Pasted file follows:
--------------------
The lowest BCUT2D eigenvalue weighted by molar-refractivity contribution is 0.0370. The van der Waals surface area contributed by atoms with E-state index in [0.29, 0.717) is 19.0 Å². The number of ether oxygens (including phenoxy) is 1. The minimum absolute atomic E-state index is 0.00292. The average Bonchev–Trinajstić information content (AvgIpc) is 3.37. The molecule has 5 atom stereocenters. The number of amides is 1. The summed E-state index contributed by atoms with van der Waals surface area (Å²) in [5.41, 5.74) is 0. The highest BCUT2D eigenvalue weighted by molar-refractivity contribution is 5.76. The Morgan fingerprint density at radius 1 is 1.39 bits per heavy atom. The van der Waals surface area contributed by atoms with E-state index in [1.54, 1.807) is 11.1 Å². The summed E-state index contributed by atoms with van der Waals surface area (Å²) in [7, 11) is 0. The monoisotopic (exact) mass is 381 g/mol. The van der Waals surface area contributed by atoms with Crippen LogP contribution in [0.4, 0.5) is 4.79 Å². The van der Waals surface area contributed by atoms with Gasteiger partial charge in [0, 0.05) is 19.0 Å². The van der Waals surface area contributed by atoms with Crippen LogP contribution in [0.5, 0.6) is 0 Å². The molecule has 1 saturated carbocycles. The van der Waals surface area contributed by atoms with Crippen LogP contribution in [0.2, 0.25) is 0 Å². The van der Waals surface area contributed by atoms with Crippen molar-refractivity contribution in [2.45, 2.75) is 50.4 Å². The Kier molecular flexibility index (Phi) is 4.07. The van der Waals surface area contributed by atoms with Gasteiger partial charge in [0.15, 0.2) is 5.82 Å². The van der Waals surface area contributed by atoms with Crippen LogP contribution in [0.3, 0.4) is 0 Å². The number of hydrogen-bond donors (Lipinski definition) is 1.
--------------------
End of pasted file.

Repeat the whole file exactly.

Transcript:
The lowest BCUT2D eigenvalue weighted by molar-refractivity contribution is 0.0370. The van der Waals surface area contributed by atoms with E-state index in [0.29, 0.717) is 19.0 Å². The number of ether oxygens (including phenoxy) is 1. The minimum absolute atomic E-state index is 0.00292. The average Bonchev–Trinajstić information content (AvgIpc) is 3.37. The molecule has 5 atom stereocenters. The number of amides is 1. The summed E-state index contributed by atoms with van der Waals surface area (Å²) in [5.41, 5.74) is 0. The highest BCUT2D eigenvalue weighted by molar-refractivity contribution is 5.76. The Morgan fingerprint density at radius 1 is 1.39 bits per heavy atom. The van der Waals surface area contributed by atoms with E-state index in [1.54, 1.807) is 11.1 Å². The summed E-state index contributed by atoms with van der Waals surface area (Å²) in [7, 11) is 0. The monoisotopic (exact) mass is 381 g/mol. The van der Waals surface area contributed by atoms with Crippen LogP contribution in [0.4, 0.5) is 4.79 Å². The van der Waals surface area contributed by atoms with Gasteiger partial charge in [0, 0.05) is 19.0 Å². The van der Waals surface area contributed by atoms with Crippen LogP contribution in [0.5, 0.6) is 0 Å². The molecule has 1 saturated carbocycles. The van der Waals surface area contributed by atoms with Crippen LogP contribution in [0.2, 0.25) is 0 Å². The van der Waals surface area contributed by atoms with Crippen molar-refractivity contribution in [2.45, 2.75) is 50.4 Å². The Kier molecular flexibility index (Phi) is 4.07. The van der Waals surface area contributed by atoms with Gasteiger partial charge in [0.15, 0.2) is 5.82 Å². The van der Waals surface area contributed by atoms with Crippen LogP contribution in [0.3, 0.4) is 0 Å². The number of hydrogen-bond donors (Lipinski definition) is 1.